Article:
One thing is clear from the latest developments in the case of alleged quid-pro-quo between Prime Minister Benjamin Netanyahu and Yedioth Ahronoth publisher Arnon Mozes: The two can’t employ freedom of the press in their defense.
The claim that criminalizing the relations between publishers and politicians would endanger the future of press freedom is undermined by the recordings Raviv Drucker broadcast over the weekend on Channel 13’s Hamakor program.
Netanyahu can spend as much money as he wants in an attempt to construct such a claim (in any case, it will be his friend Spencer Partrich will be paying the bill). But it won’t change what legal experts have to say when they hear the recordings of Netanyahu and Mozes bargaining over the editorial content of Yedioth as if it were tomatoes in some open air market.
Last Thursday morning Ben-Dror Yemini, the Yedioth Ahronoth journalist, again tried to claim that in practice Mozes can’t put the newspaper’s editorial line on the block because the newsroom has powerful journalists who won’t be told what to do. If he had known that later that day Haaretz’s Gidi Weitz would reveal the transcripts of the investigation, perhaps he would have waited to make such a claim.
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Mozes himself, as was quoted in the transcripts, contradicts Yemini. Mozes revealed that at Yedioth, blocking publication of stories at the behest of politicians was a routine thing. “Working with public figures, Knesset members and ministers, you are sometimes asked not to publish a certain piece of news and then you don’t publish it. These things aren’t unusual,” he told police investigators.
In the recordings released over the weekend by Channel 13 we also learned that Mozes was in the habit of stopping senior commentator Shimon Shiffer from writing freely for the newspaper. “There are things that he says on the radio or television for which I’d like to kill him,” Mozes told Netanyahu, adding: “At the newspaper he wouldn’t write that. There’s not a chance in the world.”
Mozes called ex-Yedioth journalist Igal Sarna a “leftist” and said he wants to fire him (which he eventually did).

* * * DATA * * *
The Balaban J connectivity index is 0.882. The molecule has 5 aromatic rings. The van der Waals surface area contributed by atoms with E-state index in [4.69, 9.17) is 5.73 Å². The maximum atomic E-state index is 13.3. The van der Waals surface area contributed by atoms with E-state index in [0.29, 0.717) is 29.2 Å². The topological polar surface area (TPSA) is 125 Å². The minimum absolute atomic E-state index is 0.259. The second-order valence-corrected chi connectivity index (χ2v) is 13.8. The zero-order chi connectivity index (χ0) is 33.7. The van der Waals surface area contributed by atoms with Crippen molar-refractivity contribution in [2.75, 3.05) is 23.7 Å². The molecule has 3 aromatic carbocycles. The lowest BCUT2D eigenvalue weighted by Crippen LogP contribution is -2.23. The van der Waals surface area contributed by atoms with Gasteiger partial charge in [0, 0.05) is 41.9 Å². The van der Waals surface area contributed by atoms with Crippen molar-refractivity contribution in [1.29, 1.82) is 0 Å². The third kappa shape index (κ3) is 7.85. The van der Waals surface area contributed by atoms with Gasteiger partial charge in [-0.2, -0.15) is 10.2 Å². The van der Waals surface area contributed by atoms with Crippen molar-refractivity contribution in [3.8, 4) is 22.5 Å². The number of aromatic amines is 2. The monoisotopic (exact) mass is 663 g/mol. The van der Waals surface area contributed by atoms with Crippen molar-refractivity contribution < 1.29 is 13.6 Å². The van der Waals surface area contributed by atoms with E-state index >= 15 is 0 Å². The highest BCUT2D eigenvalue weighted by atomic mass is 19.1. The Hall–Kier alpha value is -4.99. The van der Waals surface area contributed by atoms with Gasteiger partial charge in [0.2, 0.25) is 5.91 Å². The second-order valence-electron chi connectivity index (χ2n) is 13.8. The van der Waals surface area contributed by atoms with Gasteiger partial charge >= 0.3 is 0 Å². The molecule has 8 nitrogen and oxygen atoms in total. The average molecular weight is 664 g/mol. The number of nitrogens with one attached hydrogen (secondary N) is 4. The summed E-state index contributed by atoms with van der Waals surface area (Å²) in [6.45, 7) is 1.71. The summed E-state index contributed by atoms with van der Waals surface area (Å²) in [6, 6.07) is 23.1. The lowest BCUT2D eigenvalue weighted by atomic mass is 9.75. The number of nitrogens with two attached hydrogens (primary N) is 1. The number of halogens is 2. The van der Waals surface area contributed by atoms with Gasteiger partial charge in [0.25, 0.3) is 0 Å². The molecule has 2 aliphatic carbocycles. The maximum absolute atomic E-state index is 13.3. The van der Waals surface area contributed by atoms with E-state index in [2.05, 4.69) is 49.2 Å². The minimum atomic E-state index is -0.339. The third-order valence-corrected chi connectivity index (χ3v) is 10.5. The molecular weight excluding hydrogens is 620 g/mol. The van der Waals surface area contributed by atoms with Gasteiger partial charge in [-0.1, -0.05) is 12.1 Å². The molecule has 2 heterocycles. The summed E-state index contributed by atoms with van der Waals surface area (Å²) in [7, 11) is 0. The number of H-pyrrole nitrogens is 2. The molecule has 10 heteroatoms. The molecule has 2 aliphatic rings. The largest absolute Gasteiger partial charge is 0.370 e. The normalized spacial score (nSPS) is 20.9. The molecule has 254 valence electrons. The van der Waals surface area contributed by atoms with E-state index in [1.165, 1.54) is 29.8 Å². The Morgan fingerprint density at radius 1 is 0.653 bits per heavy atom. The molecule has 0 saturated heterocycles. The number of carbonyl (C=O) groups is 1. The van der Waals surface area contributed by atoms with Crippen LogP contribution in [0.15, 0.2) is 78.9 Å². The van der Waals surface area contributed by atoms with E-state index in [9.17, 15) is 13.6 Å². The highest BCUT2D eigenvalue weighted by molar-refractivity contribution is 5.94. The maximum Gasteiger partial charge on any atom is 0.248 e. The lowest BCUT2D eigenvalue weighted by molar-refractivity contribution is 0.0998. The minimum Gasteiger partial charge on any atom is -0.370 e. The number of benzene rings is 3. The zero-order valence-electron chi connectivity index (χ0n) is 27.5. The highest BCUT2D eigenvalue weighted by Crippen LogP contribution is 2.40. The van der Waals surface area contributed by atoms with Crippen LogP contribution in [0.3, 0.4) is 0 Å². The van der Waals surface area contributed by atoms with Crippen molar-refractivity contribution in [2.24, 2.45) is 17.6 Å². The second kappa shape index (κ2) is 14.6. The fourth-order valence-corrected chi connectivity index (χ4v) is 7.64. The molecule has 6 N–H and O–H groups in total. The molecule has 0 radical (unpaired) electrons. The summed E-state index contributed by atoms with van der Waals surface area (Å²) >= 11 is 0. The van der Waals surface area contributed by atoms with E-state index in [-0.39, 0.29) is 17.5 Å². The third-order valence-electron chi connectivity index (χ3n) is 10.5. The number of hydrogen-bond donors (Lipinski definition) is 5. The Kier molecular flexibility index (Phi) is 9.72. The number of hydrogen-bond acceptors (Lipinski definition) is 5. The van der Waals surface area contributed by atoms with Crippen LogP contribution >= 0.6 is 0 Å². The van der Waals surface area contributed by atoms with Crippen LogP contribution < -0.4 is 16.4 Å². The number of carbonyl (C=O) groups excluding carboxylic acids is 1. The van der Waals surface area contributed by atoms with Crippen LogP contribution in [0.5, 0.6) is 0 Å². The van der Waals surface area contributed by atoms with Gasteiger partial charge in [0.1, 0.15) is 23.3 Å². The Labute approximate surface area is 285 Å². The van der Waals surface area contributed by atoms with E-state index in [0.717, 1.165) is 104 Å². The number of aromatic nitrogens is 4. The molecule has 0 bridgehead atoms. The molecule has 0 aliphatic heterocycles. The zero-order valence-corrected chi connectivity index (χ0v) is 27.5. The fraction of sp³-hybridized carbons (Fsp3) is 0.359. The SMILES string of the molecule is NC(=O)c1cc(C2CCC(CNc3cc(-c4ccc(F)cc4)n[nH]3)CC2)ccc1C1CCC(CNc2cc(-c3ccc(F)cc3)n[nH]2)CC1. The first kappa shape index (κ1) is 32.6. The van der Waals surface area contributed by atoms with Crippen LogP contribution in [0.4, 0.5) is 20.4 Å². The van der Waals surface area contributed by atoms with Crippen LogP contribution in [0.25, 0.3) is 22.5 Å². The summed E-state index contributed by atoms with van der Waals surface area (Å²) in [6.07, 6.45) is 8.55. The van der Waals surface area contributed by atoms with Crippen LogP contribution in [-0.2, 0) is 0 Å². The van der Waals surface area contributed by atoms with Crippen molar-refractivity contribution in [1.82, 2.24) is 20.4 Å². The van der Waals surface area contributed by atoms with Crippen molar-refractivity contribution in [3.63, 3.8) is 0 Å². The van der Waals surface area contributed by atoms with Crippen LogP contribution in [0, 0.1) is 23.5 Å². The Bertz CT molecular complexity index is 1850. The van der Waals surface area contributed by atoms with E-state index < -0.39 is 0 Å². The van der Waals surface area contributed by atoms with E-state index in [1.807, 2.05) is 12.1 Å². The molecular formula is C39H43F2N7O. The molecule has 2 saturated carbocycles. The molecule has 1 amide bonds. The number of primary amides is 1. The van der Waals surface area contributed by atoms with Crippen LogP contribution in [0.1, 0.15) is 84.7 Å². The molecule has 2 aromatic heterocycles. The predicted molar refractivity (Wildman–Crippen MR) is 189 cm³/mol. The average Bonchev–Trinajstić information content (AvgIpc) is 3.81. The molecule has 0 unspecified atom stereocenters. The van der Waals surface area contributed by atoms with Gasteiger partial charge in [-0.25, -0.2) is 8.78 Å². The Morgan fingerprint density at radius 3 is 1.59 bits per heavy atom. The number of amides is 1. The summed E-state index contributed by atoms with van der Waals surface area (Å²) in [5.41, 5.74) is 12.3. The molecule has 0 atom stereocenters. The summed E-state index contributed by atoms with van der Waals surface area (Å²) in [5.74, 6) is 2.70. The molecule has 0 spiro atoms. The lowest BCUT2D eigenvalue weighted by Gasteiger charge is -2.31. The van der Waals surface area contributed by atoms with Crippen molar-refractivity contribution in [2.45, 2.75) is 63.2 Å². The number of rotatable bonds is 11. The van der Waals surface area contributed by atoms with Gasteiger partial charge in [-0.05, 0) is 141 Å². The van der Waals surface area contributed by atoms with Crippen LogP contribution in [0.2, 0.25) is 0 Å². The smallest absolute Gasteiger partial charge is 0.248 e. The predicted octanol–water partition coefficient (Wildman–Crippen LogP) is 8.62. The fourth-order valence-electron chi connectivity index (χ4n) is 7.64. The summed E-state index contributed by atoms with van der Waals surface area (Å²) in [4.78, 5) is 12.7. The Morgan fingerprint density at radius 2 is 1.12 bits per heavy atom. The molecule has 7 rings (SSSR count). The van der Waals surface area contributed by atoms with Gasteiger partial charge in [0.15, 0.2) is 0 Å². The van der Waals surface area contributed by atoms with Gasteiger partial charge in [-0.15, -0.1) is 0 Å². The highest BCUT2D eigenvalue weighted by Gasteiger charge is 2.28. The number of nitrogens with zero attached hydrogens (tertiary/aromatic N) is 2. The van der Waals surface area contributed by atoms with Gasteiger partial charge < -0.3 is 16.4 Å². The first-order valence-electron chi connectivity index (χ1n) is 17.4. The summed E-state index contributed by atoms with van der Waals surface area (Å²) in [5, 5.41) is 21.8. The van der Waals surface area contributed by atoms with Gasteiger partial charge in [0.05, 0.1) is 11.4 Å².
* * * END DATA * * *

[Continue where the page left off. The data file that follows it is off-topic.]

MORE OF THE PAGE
The most dramatic part of the recordings is Mozes’ recalling that he and Netanyahu had made successful deals for favorable coverage in the past and that they were entering into the fourth election where they planned to mislead the newspaper’s readers.
The first time was in 1996, when Netanyahu was leading the Likud into the election for the first time, and Yedioth declared in a dramatic headline that he had won the debate with Shimon Peres. In 2009, when Netanyahu was running again, the two reached a secret agreement that was apparently satisfactory to all.
The same mechanism was put into action in advance of the 2015 vote, with Yedioth running negative news reports about Netanyahu’s rival, Habayit Hayehudi leader Naftali Bennett, and ensuring friendly coverage of Netanyahu’s wife, Sara. When the 2015 campaign got underway and Netanyahu and Mozes failed to reach an understanding, the newspaper changed its editorial line.
“You need to manage the journalists,” Mozes told the prime minister, explaining why Channel 10’s coverage was so seemingly hostile even though it was controlled at the time by Netanyahu allies Arnon Milchan and Ron Lauder. “You need to know how to do it,” he added.
The so-called Case 2000 recordings are particularly incriminating for Mozes. It’s clear that he was offering Netanyahu a valuable gift and that in return he expected legislation that would have reined in Yedioth’s rival, the free daily newspaper Israel Hayom. That is solicitation of a bribe pure and simple.
“Assuming that there’s a law that you and I agree on,” Mozes promised the prime minister, Yedioth will back Netanyahu to the extent that “you’ll be here [as prime minister] as long as you want.”
Netanyahu, on the other hand, is much less forthright. There’s no doubt that he knew the conversation was being recorded (he arranged for it) and is known to have gotten a legal opinion from his attorney, David Shimron, not to reach an explicit quid pro quo agreement. In spite of the warning, Netanyahu still slipped up on a few points, thereby giving the prosecution the opportunity, if it wants, to implicate him in bribery.
“We need to reach a compromise,” in other words, an agreement, Netanyahu told Mozes. Mozes used the expression “a law you and I can agree on,” and Netanyahu accepted this interpretation of the agreement.
The prime minister has said again and again that the Israel Hayom law, which would have banned the distribution of free newspapers, is “good legislation” that he planned to advance for the public good. That stands in contrast to statements he made to investigators and to the public that he sought to block the law and even moved forward the election to do so.
In every instance, Netanyahu added a “but,” such as: “But if you try to bring me down, I’ll use every tool I have.” He said this repeatedly, in different formulations. What tools? Among them, no passage of the Israel Hayom law, which is exactly what happened. Netanyahu made good on his threat.
The kind of bribery Netanyahu was suspected of in the earliest stages of Case 2000 were solicitation and stipulation of a bribe, meaning it was enough to set the terms for a bribe even if the deal was never completed.
Netanyahu was indeed heard in the tapes linking Yedioth coverage to the legislation, so concluded prosecutors. Attorney General Avichai Mendelblit decided, however, to limit the accusations to fraud and breach of trust. That can also be proven by the recordings.
There’s no doubt that Netanyahu stands to gain from Knesset legislation when it isn’t about the questions of whether the law is good or not, but about how he will be covered by Yedioth. It is hard to understand why Mendelblit thought that the chances of a conviction for fraud and breach of trust against Netanyahu were better.